This beautiful leaf-shaped pull-apart bread is traditionally made with olives and thyme, but more recent variations on the toppings include lardons, tomato, saucisson (cured meats such as chorizo), or a mixture of ingredients like ours. The bread is crusty on the outside and moist and dense inside – and infused with the rich flavours of the toppings. It’s best eaten the day of making.
- 1 tbs olive oil
- 2 (200 g) chorizo, thinly sliced
- 1 small onion, finely chopped
- 1 garlic clove, crushed
- 3 tsp (1½ x 7g sachets) dried yeast
- 1 tsp caster sugar
- 500 g plain flour (see Note)
- 150 ml lukewarm milk
- 10 cherry tomatoes
- 100 g black olives
- 4 thyme sprigs
Oven temperatures are for conventional; if using fan-forced (convection), reduce the temperature by 20˚C. | We use Australian tablespoons and cups: 1 teaspoon equals 5 ml; 1 tablespoon equals 20 ml; 1 cup equals 250 ml. | All herbs are fresh (unless specified) and cups are lightly packed. | All vegetables are medium size and peeled, unless specified. | All eggs are 55-60 g, unless specified.
Proving time: 2 hours
Heat 1 tsp oil in a frying pan over medium heat. Add chorizo and cook for 3 minutes or until golden. Transfer to a bowl. Heat remaining 3 tsp oil in the same pan and cook onion and garlic for 3 minutes or until starting to change colour. Toss with chorizo. Set aside.
Dissolve yeast in 200 ml lukewarm water in a bowl. Stir in sugar and set aside in a warm, draught-free place for 20 minutes or until mixture bubbles.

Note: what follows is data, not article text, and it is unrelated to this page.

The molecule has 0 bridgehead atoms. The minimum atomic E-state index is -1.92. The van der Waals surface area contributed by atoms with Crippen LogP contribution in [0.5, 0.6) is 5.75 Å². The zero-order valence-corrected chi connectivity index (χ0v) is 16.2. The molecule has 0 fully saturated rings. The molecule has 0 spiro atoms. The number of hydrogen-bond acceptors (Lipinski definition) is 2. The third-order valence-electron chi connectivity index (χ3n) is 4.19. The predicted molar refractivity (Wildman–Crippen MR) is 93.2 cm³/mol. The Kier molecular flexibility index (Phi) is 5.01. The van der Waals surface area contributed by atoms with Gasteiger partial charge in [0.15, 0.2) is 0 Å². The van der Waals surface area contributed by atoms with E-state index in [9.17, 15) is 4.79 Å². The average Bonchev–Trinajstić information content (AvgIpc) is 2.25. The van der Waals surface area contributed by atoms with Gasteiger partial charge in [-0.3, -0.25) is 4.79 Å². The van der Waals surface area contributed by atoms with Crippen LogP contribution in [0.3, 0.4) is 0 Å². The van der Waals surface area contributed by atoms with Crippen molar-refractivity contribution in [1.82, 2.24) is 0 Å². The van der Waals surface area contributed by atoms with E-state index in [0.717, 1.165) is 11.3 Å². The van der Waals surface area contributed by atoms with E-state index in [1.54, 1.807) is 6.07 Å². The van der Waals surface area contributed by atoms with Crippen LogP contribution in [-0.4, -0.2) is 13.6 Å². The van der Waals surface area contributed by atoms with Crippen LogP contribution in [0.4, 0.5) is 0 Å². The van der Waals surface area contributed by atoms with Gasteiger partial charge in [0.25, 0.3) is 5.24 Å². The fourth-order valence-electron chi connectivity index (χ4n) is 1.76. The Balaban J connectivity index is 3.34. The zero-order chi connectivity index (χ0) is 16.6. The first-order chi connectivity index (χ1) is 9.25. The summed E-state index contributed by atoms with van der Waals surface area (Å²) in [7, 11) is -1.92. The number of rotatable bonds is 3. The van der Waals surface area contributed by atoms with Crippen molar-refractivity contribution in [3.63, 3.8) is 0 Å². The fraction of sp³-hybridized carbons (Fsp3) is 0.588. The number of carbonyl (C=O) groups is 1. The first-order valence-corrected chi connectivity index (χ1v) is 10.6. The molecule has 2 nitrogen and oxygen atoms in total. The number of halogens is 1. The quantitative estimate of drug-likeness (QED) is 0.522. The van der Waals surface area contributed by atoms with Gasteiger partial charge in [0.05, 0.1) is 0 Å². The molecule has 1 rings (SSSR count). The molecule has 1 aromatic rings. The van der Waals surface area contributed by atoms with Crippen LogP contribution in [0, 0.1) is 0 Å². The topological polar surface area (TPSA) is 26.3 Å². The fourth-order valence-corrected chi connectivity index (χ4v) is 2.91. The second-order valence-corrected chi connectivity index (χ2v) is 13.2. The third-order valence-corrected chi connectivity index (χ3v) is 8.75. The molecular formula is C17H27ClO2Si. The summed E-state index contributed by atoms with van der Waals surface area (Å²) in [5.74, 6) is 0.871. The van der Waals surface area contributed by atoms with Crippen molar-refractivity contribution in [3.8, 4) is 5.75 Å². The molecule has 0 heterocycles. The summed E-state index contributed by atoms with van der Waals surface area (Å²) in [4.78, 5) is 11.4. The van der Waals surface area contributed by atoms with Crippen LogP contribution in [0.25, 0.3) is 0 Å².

Place flour and 3 tsp salt in a large bowl. Make a well in the centre and pour in yeast mixture and enough of the milk to form a soft dough. Turn dough out onto a lightly floured work surface and knead for 10 minutes or until smooth and elastic. Alternatively, knead in an electric mixer fitter with a dough hook. Place dough in a greased bowl and cover with plastic wrap. Set aside in a warm, draught-free place for 1 hour or until dough doubles in size.
Turn dough out onto an oven tray lined with baking paper. Using your hands, gently shape dough into a rough triangular shape, about 2 cm thick.
Using a plastic spatula, make a shallow indentation lengthwise through the centre of the triangle stopping 8 cm from the base. Make 3 short diagonal slits on either side of the indentation to make a leaf-like pattern, making sure you cut right through to the work surface, but not through the outer edge of the triangle. Make 1 short slit at the point of the triangle, again cutting through to the work surface.
Pull the slits apart with your fingers and ensure they are pulled far enough apart so they won’t close up during the second prove. Make a few more shallow slits at random intervals in the dough and insert a little of the chorizo and onion mixture. Top the dough with the remaining chorizo and onion mixture and scatter with tomatoes, olives and thyme, lightly pressing ingredients to secure.
Loosely cover with plastic wrap and stand in a warm, draught-free place for 45 minutes or until slightly risen.
Preheat oven to 200°C. Bake fougasse for 30 minutes or until golden and loaf sounds hollow when tapped with your fingers.
• For the best results, use a plain flour with a protein content of about 11 per cent. '00' pasta flour from delis and supermarkets or type 55 flour, from delis, can also be used. The protein content of bread flour is too high for this recipe.
As seen in Feast Magazine, Issue 16, pg52.
Photography by Derek Swalwell